From ancient byways to modern highways, glimpses of faith are everywhere...

Friday, April 22, 2011

Nostra Aetate: Good Friday reminders

(Good Friday intercessory prayers)
The goodness of Good Friday was historically enhanced with the adoption of Nostra Aetate (“In Our Time”) by the Second Vatican Council on October 28, 1965.  The full title of this breakthrough document includes these words:  Declaration on the Relationship of the Church to Non-Christian Religions.

This Declaration contains five major sections.  Section One emphasizes that all of humanity is but one family of God’s children.  Different religions are presented as vehicles for grappling with life’s ultimate questions. 

Section Two elaborates upon this communal approach by specifying that Hinduism, Buddhism and religions throughout the world “attempt in different ways to  overcome the restlessness in people’s hearts” via a reliance upon “doctrine, moral precepts, and sacred  rites.”  This section ends with a clear call for Christians to actively respect the “spiritual and moral truths,” as
well as the “social life and culture” of non-Christians.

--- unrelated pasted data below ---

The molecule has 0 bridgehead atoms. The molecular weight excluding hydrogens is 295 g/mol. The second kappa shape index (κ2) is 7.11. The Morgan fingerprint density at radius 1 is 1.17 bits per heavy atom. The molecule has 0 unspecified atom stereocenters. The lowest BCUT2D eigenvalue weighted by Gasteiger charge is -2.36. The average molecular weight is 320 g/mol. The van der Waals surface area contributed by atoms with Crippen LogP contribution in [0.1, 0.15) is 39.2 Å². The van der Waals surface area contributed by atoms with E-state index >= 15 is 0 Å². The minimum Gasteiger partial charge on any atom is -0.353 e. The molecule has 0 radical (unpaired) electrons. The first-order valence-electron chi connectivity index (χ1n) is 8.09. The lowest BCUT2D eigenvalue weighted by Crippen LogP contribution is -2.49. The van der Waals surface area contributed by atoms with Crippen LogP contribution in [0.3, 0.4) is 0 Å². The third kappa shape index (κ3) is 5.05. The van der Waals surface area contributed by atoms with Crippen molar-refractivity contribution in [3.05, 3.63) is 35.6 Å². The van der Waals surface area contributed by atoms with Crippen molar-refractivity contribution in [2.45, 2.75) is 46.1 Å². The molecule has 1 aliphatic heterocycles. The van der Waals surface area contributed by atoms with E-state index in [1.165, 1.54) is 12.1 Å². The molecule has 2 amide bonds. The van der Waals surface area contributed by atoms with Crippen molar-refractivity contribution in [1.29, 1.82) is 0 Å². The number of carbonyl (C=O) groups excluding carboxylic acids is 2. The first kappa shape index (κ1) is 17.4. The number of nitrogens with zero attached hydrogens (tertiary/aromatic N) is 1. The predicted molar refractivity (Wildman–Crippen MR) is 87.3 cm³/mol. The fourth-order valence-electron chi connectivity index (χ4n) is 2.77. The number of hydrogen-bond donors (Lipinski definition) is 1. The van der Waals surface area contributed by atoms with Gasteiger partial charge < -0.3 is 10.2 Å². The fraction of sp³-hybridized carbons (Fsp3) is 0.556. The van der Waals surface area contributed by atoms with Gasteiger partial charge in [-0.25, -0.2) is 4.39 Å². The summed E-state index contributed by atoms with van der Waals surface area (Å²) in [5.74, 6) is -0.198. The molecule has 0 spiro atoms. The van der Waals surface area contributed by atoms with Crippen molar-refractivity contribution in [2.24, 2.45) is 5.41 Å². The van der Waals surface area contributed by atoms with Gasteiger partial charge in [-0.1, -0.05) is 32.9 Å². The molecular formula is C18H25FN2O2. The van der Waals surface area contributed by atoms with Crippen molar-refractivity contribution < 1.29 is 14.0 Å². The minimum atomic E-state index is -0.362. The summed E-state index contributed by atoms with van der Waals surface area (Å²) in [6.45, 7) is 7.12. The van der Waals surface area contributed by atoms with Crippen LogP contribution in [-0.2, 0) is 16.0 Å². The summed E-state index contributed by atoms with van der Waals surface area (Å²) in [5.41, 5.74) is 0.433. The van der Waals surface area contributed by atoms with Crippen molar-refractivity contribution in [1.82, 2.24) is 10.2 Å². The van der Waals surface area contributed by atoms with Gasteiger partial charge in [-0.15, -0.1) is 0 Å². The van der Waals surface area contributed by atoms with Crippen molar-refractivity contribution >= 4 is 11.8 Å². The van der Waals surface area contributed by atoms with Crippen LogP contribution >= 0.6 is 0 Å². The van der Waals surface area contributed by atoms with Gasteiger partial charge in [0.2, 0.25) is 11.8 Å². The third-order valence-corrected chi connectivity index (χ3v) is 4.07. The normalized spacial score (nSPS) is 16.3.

Section Three concentrates upon the relationship between Christianity and Islam.  It begins with an affirmation of the Church’s high regard for Muslims.  It then details some commonalities of the two faiths:   worship of the same one God, submission to God’s will, veneration of Jesus and Mary, the importance of prayer, charity, and sacrifice.  Historical rifts are then acknowledged.  Immediately afterwards, there follows a plea for peace and mutual understanding.

Section Four goes on to finally tackle some centuries-old liturgical roots of anti-Semitism.  It begins with a remembrance of “the spiritual ties which link the people of the new covenant to the stock of Abraham.”  It continues with an acknowledgement of the gifts that Judaism has brought to Christianity:  the Ten Commandments, the patriarchs, the prophets, all the revelations of the “Old Testament” (Hebrew Bible).  It then references the apostle Paul, who repeatedly asserted that “the Jews remain very dear to God…”  Most importantly, Section Four declares:  Even though Jewish authorities and those who followed their lead pressed for the death of Christ (see Jn 19:6), neither all Jews indiscriminately at that time, nor Jews today, can be charged with the crimes committed during his passion.

Section Five concludes the overall Declaration with these glorious reminders: all are created in God’s image; therefore, we cannot truly pray to God the Father of all if we treat any people as other than brothers and sisters…  


Copyright April 22, 2011 by Linda Van Slyke   All Rights Reserved

No comments:

Post a Comment